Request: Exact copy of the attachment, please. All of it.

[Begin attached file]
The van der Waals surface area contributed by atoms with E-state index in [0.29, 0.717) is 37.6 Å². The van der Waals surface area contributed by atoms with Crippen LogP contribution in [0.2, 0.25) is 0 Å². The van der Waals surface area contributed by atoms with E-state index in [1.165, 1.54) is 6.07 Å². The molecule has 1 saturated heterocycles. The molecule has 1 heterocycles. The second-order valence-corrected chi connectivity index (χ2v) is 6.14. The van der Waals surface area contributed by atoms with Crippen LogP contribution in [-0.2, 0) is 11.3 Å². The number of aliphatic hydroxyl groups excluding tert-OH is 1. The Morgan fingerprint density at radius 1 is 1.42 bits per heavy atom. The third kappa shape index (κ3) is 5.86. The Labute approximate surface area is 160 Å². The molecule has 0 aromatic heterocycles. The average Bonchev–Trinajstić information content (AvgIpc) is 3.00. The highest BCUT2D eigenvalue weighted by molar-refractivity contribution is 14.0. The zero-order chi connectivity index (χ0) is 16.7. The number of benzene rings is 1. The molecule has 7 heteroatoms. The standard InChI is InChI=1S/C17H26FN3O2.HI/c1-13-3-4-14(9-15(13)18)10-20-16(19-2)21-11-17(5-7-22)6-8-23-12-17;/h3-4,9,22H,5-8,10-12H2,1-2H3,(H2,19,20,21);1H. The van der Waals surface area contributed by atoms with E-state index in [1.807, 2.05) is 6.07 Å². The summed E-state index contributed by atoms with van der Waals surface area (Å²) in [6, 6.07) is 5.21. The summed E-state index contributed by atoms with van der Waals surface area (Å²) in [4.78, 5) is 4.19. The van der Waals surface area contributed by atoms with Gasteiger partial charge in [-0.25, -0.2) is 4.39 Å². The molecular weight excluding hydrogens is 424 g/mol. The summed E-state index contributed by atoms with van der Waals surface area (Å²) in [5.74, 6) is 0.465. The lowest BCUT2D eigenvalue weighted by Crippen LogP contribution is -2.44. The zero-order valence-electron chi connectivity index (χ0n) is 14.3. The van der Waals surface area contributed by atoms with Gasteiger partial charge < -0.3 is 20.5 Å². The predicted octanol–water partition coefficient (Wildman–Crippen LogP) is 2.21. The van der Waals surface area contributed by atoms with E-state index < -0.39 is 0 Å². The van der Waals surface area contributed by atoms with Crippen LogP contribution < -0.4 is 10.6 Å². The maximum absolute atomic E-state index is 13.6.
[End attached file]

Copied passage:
The van der Waals surface area contributed by atoms with E-state index in [0.29, 0.717) is 37.6 Å². The van der Waals surface area contributed by atoms with Crippen LogP contribution in [0.2, 0.25) is 0 Å². The van der Waals surface area contributed by atoms with E-state index in [1.165, 1.54) is 6.07 Å². The molecule has 1 saturated heterocycles. The molecule has 1 heterocycles. The second-order valence-corrected chi connectivity index (χ2v) is 6.14. The van der Waals surface area contributed by atoms with Crippen LogP contribution in [-0.2, 0) is 11.3 Å². The number of aliphatic hydroxyl groups excluding tert-OH is 1. The Morgan fingerprint density at radius 1 is 1.42 bits per heavy atom. The third kappa shape index (κ3) is 5.86. The Labute approximate surface area is 160 Å². The molecule has 0 aromatic heterocycles. The average Bonchev–Trinajstić information content (AvgIpc) is 3.00. The highest BCUT2D eigenvalue weighted by molar-refractivity contribution is 14.0. The zero-order chi connectivity index (χ0) is 16.7. The number of benzene rings is 1. The molecule has 7 heteroatoms. The standard InChI is InChI=1S/C17H26FN3O2.HI/c1-13-3-4-14(9-15(13)18)10-20-16(19-2)21-11-17(5-7-22)6-8-23-12-17;/h3-4,9,22H,5-8,10-12H2,1-2H3,(H2,19,20,21);1H. The van der Waals surface area contributed by atoms with E-state index in [1.807, 2.05) is 6.07 Å². The summed E-state index contributed by atoms with van der Waals surface area (Å²) in [6, 6.07) is 5.21. The summed E-state index contributed by atoms with van der Waals surface area (Å²) in [4.78, 5) is 4.19. The van der Waals surface area contributed by atoms with Gasteiger partial charge in [-0.25, -0.2) is 4.39 Å². The molecular weight excluding hydrogens is 424 g/mol. The summed E-state index contributed by atoms with van der Waals surface area (Å²) in [5.74, 6) is 0.465. The lowest BCUT2D eigenvalue weighted by Crippen LogP contribution is -2.44. The zero-order valence-electron chi connectivity index (χ0n) is 14.3. The van der Waals surface area contributed by atoms with Gasteiger partial charge < -0.3 is 20.5 Å². The predicted octanol–water partition coefficient (Wildman–Crippen LogP) is 2.21. The van der Waals surface area contributed by atoms with E-state index < -0.39 is 0 Å². The van der Waals surface area contributed by atoms with Crippen LogP contribution < -0.4 is 10.6 Å². The maximum absolute atomic E-state index is 13.6.